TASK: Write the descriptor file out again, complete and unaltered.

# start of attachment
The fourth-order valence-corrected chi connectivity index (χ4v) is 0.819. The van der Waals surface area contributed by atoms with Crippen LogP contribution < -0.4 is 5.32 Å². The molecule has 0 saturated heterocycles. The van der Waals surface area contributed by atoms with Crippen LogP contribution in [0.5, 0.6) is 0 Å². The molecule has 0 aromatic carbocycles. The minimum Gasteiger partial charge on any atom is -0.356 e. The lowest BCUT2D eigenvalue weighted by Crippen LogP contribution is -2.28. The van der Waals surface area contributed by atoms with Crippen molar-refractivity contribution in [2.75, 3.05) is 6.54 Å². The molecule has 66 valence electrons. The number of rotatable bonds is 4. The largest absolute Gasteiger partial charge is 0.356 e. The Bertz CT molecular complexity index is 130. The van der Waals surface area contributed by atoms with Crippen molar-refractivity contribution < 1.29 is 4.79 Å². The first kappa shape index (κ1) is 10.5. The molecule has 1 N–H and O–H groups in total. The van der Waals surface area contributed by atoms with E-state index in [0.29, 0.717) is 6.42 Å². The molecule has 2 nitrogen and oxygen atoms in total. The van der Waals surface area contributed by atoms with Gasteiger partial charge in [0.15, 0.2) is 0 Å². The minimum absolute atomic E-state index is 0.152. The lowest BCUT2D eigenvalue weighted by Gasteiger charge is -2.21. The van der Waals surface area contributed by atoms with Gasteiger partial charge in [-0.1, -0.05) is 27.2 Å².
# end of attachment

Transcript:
The fourth-order valence-corrected chi connectivity index (χ4v) is 0.819. The van der Waals surface area contributed by atoms with Crippen LogP contribution < -0.4 is 5.32 Å². The molecule has 0 saturated heterocycles. The van der Waals surface area contributed by atoms with Crippen LogP contribution in [0.5, 0.6) is 0 Å². The molecule has 0 aromatic carbocycles. The minimum Gasteiger partial charge on any atom is -0.356 e. The lowest BCUT2D eigenvalue weighted by Crippen LogP contribution is -2.28. The van der Waals surface area contributed by atoms with Crippen molar-refractivity contribution in [2.75, 3.05) is 6.54 Å². The molecule has 66 valence electrons. The number of rotatable bonds is 4. The largest absolute Gasteiger partial charge is 0.356 e. The Bertz CT molecular complexity index is 130. The van der Waals surface area contributed by atoms with Crippen molar-refractivity contribution < 1.29 is 4.79 Å². The first kappa shape index (κ1) is 10.5. The molecule has 1 N–H and O–H groups in total. The van der Waals surface area contributed by atoms with E-state index in [0.29, 0.717) is 6.42 Å². The molecule has 2 nitrogen and oxygen atoms in total. The van der Waals surface area contributed by atoms with Gasteiger partial charge in [0.15, 0.2) is 0 Å². The minimum absolute atomic E-state index is 0.152. The lowest BCUT2D eigenvalue weighted by Gasteiger charge is -2.21. The van der Waals surface area contributed by atoms with Gasteiger partial charge in [-0.1, -0.05) is 27.2 Å².